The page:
This journal seems to be a tad obsessed with Catholicism at the moment, but I can only reflect the truth of what happened during those early days of pilgrimage, and I felt that Catholicism was hectoring me. Seeking a bed for the night, I knew that the École Saint-Jean-Baptiste de la Salle in Camblain l'Abbé offered beds to wayfaring pilgrims for a small donation. It was here that I met Peter from England and Ernst from the Netherlands, two pilgrims who were to become important, recurring figures in my pilgrimage. They were walking the Via Francigena like myself — but going the whole way to Rome.
|Peter at the entrance to the École Saint-Jean-Baptiste de la Salle in Camblain l'Abbé.|
|Ernst consults the map.|
All three of us dined quietly in the school refectory (the boys were on holiday) with a Père and a Frère, two teacher-priests — a rather eccentric meal of endives with balsamic, cold rounds of beef in gravy, potato crisps and a banana. There was a little wine of dubious quality, and the Père made sure his glass was always topped up. At the end of the meal the Frère left the room and returned with a bottle of Chartreuse, which he produced with a gleeful flourish!
At one point we were talking about the British monarchy, and the Frère declared dramatically: 'Vive la reine!' ('Long live the queen!') Before I could stop myself I came back with: 'Vive la révolution! Liberté! Égalité! Fraternité!' It could have been an awkward moment, but we laughed it off. The French in general adore the British Royal Family, and the Catholic Church in particular is allied historically with the conservative establishment.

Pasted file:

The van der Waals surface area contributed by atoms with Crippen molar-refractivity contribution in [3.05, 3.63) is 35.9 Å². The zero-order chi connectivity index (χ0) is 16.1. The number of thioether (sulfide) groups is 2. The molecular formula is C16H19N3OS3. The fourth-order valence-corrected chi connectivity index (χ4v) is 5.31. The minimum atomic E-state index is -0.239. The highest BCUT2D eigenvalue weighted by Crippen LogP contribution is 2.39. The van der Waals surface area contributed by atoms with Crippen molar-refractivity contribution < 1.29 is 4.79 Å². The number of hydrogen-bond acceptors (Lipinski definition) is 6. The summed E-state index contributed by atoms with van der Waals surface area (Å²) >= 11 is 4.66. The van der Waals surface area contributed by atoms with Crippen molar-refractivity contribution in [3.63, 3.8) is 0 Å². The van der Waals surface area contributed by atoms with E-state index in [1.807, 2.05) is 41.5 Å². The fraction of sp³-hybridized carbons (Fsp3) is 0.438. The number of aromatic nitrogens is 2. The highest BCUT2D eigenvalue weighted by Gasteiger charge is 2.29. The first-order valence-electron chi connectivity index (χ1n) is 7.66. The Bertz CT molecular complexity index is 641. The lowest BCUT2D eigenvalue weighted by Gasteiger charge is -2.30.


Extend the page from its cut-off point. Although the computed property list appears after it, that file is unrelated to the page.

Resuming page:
|A surfeit of iconography: Peter photographs a luridly bloody Crucifixion.|
It was only 16 km to Arras, the first city along the route, and I walked with Peter, who was an artist, and good company. We talked all day, finding we had much in common. In Arras we checked into the Maison Diocésaine Saint-Vaast (€20 per night plus €3.50 for breakfast), a huge Catholic House offering accommodation and many other facilities. Then we had a pizza and explored the town.
|Rabbit pizza, anyone?|
Arras suffered terribly in both World Wars, and much of the city has been reconstructed in the Flemish-Baroque style.
|The belfry (belfroi) and hôtel de ville in the Place des Héros, Arras.|